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Rich countries ‘fall below their climate promises, adding to the debt of the poor – Global issues


“Forcing poor countries to pay off a loan to deal with a climate crisis they barely caused is deeply unfair. Instead of supporting countries facing increasingly severe droughts, cyclones and floods, rich nations are diminishing their ability to cope with the next shock and making their poverty worse. They are getting worse and worse.” Credit: Credit: Manipadma Jena/IPS.
  • by Baher Kamal (Madrid)
  • Associated Press Service

The The true value of climate finance is one-third of the report by developed countries revealed that many rich countries are using “dishonest and misleading” accounting to “inflate” their climate finance contributions to developing countries – up to 225% by 2020 investigation of Oxfam International.

Inflate the figures

The report estimates only US$21-24.5 billion as the “real value” of climate finance provided in 2020, compared with the reported figure of US$68.3 billion in financing. which rich countries say has been provided (along with private financing, bringing the total to $83.3 billion).

The global climate finance target is believed to be US$100 billion a year, slightly more than the US$83 billion spent by the world’s largest nuclear powers in one year – 2021, on climate change projects. such weapons of mass destruction.

Furthermore, “the total profit of the largest energy companies in the first quarter of this year was almost 100 billion US dollars,” said United Nations Secretary-General António Guterres last August, adding that added that the big oil and gas companies are reporting “record profits”, while prices soar.

“Very misleading”

Moreover, “rich countries’ contributions not only continue to fall miserably below their promised target, but are also very misleading by frequently miscounting. They are exaggerating their own generosity by painting a rosy picture that obscures how much will actually go to poor countries,” speak Nafkote Dabi, Oxfam International Climate Policy Team Leader.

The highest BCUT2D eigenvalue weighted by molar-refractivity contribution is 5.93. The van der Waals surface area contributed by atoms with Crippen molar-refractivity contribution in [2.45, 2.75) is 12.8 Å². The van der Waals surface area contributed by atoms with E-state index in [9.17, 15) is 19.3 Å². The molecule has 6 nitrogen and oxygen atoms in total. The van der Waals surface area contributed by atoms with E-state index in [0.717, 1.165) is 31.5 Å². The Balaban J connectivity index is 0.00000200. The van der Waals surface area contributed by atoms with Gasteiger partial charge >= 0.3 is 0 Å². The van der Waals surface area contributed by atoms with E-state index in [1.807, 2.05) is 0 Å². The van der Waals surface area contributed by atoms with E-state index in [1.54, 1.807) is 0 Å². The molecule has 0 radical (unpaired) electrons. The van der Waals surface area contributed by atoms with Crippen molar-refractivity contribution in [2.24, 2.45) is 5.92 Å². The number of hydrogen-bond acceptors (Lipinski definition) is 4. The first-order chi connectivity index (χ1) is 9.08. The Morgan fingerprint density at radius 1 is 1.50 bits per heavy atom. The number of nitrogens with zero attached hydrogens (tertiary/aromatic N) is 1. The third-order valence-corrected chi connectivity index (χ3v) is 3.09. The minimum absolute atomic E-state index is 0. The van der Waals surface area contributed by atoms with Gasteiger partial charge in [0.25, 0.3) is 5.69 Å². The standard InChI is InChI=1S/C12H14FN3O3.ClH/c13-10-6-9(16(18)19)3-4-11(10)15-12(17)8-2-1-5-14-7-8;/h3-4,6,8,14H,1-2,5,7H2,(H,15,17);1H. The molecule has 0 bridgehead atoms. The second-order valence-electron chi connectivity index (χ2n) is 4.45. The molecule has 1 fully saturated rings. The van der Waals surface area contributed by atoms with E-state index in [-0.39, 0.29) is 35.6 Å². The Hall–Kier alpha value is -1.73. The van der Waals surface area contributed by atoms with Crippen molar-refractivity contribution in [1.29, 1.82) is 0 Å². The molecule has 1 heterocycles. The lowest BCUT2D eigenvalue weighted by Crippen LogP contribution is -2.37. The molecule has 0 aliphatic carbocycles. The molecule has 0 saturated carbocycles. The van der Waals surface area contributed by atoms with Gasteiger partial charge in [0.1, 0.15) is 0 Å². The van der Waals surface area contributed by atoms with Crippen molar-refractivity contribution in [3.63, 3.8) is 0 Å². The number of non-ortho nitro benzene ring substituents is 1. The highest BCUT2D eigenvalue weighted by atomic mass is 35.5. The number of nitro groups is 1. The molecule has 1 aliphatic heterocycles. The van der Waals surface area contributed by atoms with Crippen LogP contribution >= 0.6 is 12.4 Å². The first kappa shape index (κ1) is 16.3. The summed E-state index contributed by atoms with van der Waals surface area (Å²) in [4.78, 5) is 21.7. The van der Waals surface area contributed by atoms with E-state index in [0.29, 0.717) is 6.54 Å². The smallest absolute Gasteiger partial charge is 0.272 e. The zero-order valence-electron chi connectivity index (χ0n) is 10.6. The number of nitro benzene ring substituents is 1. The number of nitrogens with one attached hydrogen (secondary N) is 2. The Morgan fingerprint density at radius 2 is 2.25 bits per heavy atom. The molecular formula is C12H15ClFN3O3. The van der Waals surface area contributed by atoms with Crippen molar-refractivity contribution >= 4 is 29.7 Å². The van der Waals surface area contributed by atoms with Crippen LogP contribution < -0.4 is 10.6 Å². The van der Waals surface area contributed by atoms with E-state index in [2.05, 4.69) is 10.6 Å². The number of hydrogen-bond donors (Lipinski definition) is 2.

Mainly loans

“Our global climate finance is a broken train: severely flawed and putting us at risk of reaching a catastrophic destination. Too many loans are owed to poor countries that are already struggling to cope with climate shocks.”

There are too many “dishonest” and “shady” reports. As a result, the most vulnerable countries are still unprepared to face the wrath of the climate crisis, Dabi warned.

The “manipulation” of rich countries

Oxfam’s research found that instruments such as loans are being reported at face value, ignoring repayments and other factors. Too often funded projects are less climate-focused than reported, leaving the net value of support specifically aimed at climate action significantly lower than climate finance figures show. actual after-report.

Currently, loans dominate more than 70% of the supply (US$48.6 billion) of public climate finance, adding to the debt crisis in the developing world.

“Forcing poor countries to pay off a loan to deal with a climate crisis they barely caused is deeply unfair. Instead of supporting countries facing increasingly severe droughts, cyclones and floods, rich nations are diminishing their ability to cope with the next shock and making their poverty worse. They are getting worse and worse.”

Least developed countries’ foreign debt repayments will reach US$31 billion in 2020.